Ms. Brunschwig was born in Le Havre in 1927. Jewish, she escaped deportation due to the shelter of a Catholic good friend within the south of France, and later in Paris she grew to become pleasant with Emmanuel Levinas, the nice thinker of ethics within the wake of the Holocaust. As early because the 1950s, when she overlaid a slate grey board with scumbles of white and black (all her work are untitled), Ms. Brunschwig forswore the methods of each figuration and gestural abstraction in favor of speechless evocations of vacancy. Quickly, influenced by Chinese language portray, she started to work on paper with opaque India ink, masking the surfaces with saturated zones of black and leaving hazy-edged, abraded voids within the type of trapezoids, lozenges or stalactites. In a single latest work right here, painted in a leporello (that’s, a guide whose pages are folded into each other accordion-style), calligraphic black stripes develop denser and denser from web page to web page, and the resultant blackout has the burden of historical past.
Slowly, in exhibits reminiscent of “Soldier, Spectre, Shaman,” at MoMA, and “Postwar,” on the Haus der Kunst, in Munich, curators are starting to rewrite the historical past of European portray after 1945 as one thing greater than a give up to America’s avant-garde — and to position the devastation of the Holocaust on the very middle of that story. Ms. Brunschwig’s resolute, comfortless artwork is a vital element of that historical past, and it’s by way of the very absence of pictures that she bears witness to the unspeakable.
By means of March 11. MoMA PS1, 22-25 Jackson Avenue, Queens; 718-784-2084, momaps1.org.
One of many standout artists in final summer time’s “documenta 14” exhibition, held in Athens and Kassel, Germany, was Naeem Mohaiemen. In Kassel, Mr. Mohaiemen offered a terrific three-channel video, “Two Conferences and a Funeral” (2017), about Bangladesh’s shift from socialism to Islamism within the mid-1970s. In Athens, he confirmed “Tripoli Cancelled” (2017), which is at the moment on view within the exhibition “There Is No Final Man” at MoMA PS1. (Mr. Mohaiemen was additionally a part of a gaggle of artists who signed a petition to guard documenta from turning into a completely “commercial enterprise.”)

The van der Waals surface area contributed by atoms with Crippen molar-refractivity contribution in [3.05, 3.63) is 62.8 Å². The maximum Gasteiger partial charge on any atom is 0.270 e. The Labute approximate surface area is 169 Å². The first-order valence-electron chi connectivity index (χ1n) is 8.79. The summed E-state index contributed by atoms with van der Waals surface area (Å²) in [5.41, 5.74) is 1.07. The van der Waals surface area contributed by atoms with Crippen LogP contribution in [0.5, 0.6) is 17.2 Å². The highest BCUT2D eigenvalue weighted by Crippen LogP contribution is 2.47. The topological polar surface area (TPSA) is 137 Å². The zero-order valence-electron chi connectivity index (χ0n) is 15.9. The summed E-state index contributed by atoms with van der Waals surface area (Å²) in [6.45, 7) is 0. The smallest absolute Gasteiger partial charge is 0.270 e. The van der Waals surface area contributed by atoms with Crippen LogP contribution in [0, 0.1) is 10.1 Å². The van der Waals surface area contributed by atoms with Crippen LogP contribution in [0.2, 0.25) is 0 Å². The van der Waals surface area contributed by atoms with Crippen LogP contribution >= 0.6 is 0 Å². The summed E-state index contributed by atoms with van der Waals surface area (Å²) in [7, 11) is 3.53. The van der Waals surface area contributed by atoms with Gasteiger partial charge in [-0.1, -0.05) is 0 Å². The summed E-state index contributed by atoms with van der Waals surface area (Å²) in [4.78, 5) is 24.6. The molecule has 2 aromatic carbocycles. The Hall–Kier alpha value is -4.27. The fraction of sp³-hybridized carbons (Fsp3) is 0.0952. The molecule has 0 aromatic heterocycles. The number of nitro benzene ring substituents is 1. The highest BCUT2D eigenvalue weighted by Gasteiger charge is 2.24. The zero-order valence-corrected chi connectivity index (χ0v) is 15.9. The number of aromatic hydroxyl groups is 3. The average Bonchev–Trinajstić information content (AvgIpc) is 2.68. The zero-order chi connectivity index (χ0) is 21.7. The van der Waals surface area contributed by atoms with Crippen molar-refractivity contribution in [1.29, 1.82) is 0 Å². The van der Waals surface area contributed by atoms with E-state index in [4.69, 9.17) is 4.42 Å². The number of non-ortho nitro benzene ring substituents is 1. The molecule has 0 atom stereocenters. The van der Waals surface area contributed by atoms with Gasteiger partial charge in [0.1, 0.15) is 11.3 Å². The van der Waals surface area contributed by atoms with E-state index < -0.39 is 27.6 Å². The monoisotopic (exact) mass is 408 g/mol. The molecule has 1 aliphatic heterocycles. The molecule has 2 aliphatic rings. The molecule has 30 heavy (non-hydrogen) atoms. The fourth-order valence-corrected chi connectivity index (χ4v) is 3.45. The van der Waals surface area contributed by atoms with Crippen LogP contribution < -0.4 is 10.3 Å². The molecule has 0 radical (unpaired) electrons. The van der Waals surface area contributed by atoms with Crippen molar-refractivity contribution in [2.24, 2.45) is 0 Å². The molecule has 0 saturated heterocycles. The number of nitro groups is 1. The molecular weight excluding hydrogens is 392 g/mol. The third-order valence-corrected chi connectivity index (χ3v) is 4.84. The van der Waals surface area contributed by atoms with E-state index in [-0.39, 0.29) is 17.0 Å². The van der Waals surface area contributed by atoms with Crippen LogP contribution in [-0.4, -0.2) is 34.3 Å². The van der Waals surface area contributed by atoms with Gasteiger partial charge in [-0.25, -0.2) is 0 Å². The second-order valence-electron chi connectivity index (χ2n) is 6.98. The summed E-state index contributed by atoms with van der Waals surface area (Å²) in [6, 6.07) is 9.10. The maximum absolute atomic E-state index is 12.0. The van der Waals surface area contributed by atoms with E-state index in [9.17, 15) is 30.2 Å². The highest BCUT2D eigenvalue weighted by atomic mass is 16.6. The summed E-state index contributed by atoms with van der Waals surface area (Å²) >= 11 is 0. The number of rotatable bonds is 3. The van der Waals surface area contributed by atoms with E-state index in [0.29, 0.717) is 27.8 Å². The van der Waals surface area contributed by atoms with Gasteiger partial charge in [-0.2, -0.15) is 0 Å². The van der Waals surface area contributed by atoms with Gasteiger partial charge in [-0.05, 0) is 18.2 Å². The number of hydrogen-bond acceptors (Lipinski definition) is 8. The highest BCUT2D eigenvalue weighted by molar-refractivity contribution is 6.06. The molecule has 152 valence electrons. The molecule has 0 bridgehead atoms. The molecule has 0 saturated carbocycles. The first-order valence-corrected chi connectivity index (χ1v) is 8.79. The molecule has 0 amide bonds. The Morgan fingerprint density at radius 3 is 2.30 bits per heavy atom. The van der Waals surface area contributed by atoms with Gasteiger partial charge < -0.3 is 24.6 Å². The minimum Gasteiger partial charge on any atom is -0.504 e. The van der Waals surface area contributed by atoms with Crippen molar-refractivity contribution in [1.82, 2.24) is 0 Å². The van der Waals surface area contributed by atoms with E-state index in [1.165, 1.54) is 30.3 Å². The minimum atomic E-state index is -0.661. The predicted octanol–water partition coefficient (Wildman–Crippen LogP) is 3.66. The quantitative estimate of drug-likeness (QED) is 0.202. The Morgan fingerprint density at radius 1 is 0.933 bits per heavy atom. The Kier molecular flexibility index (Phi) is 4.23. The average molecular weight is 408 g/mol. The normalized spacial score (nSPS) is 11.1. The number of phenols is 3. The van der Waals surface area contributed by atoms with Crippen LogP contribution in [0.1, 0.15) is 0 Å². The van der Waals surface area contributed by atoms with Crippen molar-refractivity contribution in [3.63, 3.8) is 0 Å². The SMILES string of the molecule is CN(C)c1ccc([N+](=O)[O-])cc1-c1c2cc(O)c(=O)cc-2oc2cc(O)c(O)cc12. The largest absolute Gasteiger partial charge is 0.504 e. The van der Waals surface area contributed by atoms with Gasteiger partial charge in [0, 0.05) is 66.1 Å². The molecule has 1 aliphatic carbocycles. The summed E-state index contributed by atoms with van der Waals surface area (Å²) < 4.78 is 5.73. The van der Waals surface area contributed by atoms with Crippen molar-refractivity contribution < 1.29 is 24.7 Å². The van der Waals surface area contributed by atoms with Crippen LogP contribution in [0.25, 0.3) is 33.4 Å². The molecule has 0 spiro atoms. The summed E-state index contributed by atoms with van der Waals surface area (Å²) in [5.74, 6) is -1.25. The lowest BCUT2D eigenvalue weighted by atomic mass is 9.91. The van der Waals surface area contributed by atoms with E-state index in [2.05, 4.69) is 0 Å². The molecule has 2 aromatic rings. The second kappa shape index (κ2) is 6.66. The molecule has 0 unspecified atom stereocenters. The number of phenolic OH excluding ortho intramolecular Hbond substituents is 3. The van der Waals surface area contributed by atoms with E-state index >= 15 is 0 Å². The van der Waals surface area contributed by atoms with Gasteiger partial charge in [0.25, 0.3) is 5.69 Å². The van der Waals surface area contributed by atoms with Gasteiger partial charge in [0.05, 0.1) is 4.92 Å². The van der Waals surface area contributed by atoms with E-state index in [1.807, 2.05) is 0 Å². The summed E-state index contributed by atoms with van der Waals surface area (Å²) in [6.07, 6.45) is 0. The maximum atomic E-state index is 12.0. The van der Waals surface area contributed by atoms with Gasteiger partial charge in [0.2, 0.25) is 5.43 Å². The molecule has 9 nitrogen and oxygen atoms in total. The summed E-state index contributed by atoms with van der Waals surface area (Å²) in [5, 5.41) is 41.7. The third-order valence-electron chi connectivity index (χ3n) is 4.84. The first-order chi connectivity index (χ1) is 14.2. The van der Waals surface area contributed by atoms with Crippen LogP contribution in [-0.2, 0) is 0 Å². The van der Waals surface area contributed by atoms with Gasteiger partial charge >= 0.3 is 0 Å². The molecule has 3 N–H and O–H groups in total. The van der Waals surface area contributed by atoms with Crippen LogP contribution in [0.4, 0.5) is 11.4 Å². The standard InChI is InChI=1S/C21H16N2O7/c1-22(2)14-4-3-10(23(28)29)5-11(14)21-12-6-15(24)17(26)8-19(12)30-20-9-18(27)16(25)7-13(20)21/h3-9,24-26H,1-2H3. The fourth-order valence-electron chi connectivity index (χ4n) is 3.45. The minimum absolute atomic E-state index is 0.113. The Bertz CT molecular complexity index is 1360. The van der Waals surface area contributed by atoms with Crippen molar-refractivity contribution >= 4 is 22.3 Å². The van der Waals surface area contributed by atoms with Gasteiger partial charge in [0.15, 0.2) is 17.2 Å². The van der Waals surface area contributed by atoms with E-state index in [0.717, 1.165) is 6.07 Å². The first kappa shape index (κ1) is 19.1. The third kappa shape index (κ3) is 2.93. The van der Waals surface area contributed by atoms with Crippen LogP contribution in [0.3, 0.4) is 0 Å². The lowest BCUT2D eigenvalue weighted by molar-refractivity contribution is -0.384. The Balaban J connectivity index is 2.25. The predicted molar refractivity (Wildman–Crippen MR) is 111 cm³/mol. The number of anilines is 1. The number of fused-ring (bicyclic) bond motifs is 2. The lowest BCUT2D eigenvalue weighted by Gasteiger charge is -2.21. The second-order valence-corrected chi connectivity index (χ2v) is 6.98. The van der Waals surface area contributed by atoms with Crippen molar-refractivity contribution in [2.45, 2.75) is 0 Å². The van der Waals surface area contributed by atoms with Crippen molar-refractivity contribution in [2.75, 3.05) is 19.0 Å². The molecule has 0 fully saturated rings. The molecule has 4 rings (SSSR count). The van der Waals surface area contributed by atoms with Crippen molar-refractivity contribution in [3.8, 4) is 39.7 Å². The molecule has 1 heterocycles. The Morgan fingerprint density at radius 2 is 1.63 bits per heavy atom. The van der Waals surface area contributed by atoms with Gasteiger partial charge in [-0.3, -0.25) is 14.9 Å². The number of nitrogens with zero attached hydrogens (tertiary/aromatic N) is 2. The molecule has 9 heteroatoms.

“Tripoli Cancelled” was impressed by an precise story about Mr. Mohaiemen’s father, a Bangladeshi physician who labored in Libya and in 1977 was stranded in Athens’s Ellinikon Airport (an deserted construction designed by Eero Saarinen that was just lately used to accommodate refugees) for 9 days after leaving his passport at a previous checkpoint. Mr. Mohaiemen’s fictional model of the story is magically existential — like Franz Kafka and Samuel Beckett blended with Julio Cortázar, threaded by way of the needle of colonialism and 21st-century safety states.
For “Quantity Eleven (Flaw within the Algorithm of Cosmopolitanism)” (2016), Mr. Mohaiemen digs into one other fascinating episode in 20th-century historical past: his great-uncle, the Bengali author Syed Mujtaba Ali, who wrote in help of Hitler’s Germany within the late 1930s as a approach of difficult the British Empire. Displayed as a collection of diptych pictures of his uncle’s writing, in a darkened room at PS1, the work highlights our personal culpabilities and the potential for falling on the “improper” facet of historical past. That is clearly a priority for Mr. Mohaiemen as an artist-activist. And but he aptly exhibits not simply how the non-public is at all times entwined with the political, however how historical past veers from neat linear narratives into round, concentric and even unbelievable and unimaginable patterns and designs.
By means of Jan. 21. Ulterior Gallery, 172 Lawyer Avenue, Manhattan; 917-472-7784, ulteriorgallery.com.
Yasuo Ihara was born in Osaka, Japan, and began out as an summary painter. However right here in New York, the place he arrived in 1963 and located work as a fancy dress designer, his follow took a tilt towards the conceptual. In 1971, he started making latex casts of family objects and preserving the casts in fastidiously labeled Plexiglas containers. Ihara died in 2010. Working from a 1973 picture and a typewritten record, with recommendation from the artist’s daughter Mia, the gallerist Takako Tanabe has reconstructed, for its first public showing, Ihara’s extraordinary “Rationalization 1,” which contains 68 of those stacked containers.
On their very own, the latex casts make any variety of completely different factors. The paper-white, simply recognized “CARTON OF EGGS,” almost a stand-in for its topic, is pop philosophy, whereas “DRAWING TABLE,” crumpled unrecognizably within the backside half of its field, is a tart memento mori. A yellowed and drooping masks of Hermes, a part of the separate six-box “Rationalization,” might function an indictment of the insularity of white artwork historical past, and an intricately bumpy cantaloupe as a approach of isolating an attractive texture from distracting colour.
All collectively, although, the casts represent a symphony of magical absurdity, demonstrating each the elasticity and the uselessness of our human college for selecting out objects and naming them — on this case in block capitals. (Not for nothing did Ms. Tanabe grasp Maryam Amiryani’s tiny black-and-white portray of Jorge Luis Borges within the gallery’s workplace.) However they’re additionally a soothing reminder of the world’s supple resistance to being picked aside that approach, as a result of as quickly as these separate objects are juxtaposed, they knit themselves collectively once more into some new dwelling complete. In “Rationalization 1,” it’s a successful, wistful portrait of a person who ate his fried EGGS with toasted ITALIAN BREAD and drank his COFFEE with MILK and his SCOTCH with COCA-COLA.